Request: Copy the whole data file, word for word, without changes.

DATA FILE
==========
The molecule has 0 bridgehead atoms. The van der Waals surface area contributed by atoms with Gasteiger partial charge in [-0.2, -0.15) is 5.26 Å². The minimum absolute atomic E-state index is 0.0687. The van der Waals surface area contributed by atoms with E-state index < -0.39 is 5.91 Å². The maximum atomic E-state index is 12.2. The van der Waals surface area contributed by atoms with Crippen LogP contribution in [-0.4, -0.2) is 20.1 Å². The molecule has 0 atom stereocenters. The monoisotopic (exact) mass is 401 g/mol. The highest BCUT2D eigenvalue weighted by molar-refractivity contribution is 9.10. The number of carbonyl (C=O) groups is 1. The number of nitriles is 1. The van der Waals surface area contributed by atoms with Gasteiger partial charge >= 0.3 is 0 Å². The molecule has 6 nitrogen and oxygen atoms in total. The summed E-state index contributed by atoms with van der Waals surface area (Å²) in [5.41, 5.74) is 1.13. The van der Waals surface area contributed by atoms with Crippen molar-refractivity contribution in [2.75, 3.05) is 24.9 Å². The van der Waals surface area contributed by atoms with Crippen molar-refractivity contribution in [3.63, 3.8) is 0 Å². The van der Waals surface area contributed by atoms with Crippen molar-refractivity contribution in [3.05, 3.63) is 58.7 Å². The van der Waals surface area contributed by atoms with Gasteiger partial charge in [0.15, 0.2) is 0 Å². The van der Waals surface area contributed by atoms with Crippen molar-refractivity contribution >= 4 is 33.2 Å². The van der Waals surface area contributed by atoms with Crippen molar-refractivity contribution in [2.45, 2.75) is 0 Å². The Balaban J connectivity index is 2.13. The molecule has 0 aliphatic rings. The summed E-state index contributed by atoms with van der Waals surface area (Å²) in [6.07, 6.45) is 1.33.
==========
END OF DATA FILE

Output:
The molecule has 0 bridgehead atoms. The van der Waals surface area contributed by atoms with Gasteiger partial charge in [-0.2, -0.15) is 5.26 Å². The minimum absolute atomic E-state index is 0.0687. The van der Waals surface area contributed by atoms with E-state index < -0.39 is 5.91 Å². The maximum atomic E-state index is 12.2. The van der Waals surface area contributed by atoms with Crippen LogP contribution in [-0.4, -0.2) is 20.1 Å². The molecule has 0 atom stereocenters. The monoisotopic (exact) mass is 401 g/mol. The highest BCUT2D eigenvalue weighted by molar-refractivity contribution is 9.10. The number of carbonyl (C=O) groups is 1. The number of nitriles is 1. The van der Waals surface area contributed by atoms with Gasteiger partial charge >= 0.3 is 0 Å². The molecule has 6 nitrogen and oxygen atoms in total. The summed E-state index contributed by atoms with van der Waals surface area (Å²) in [5.41, 5.74) is 1.13. The van der Waals surface area contributed by atoms with Crippen molar-refractivity contribution in [2.75, 3.05) is 24.9 Å². The van der Waals surface area contributed by atoms with Crippen molar-refractivity contribution in [3.63, 3.8) is 0 Å². The van der Waals surface area contributed by atoms with Crippen molar-refractivity contribution in [3.05, 3.63) is 58.7 Å². The van der Waals surface area contributed by atoms with Gasteiger partial charge in [0.15, 0.2) is 0 Å². The van der Waals surface area contributed by atoms with Crippen molar-refractivity contribution >= 4 is 33.2 Å². The van der Waals surface area contributed by atoms with Crippen molar-refractivity contribution in [2.45, 2.75) is 0 Å². The Balaban J connectivity index is 2.13. The molecule has 0 aliphatic rings. The summed E-state index contributed by atoms with van der Waals surface area (Å²) in [6.07, 6.45) is 1.33.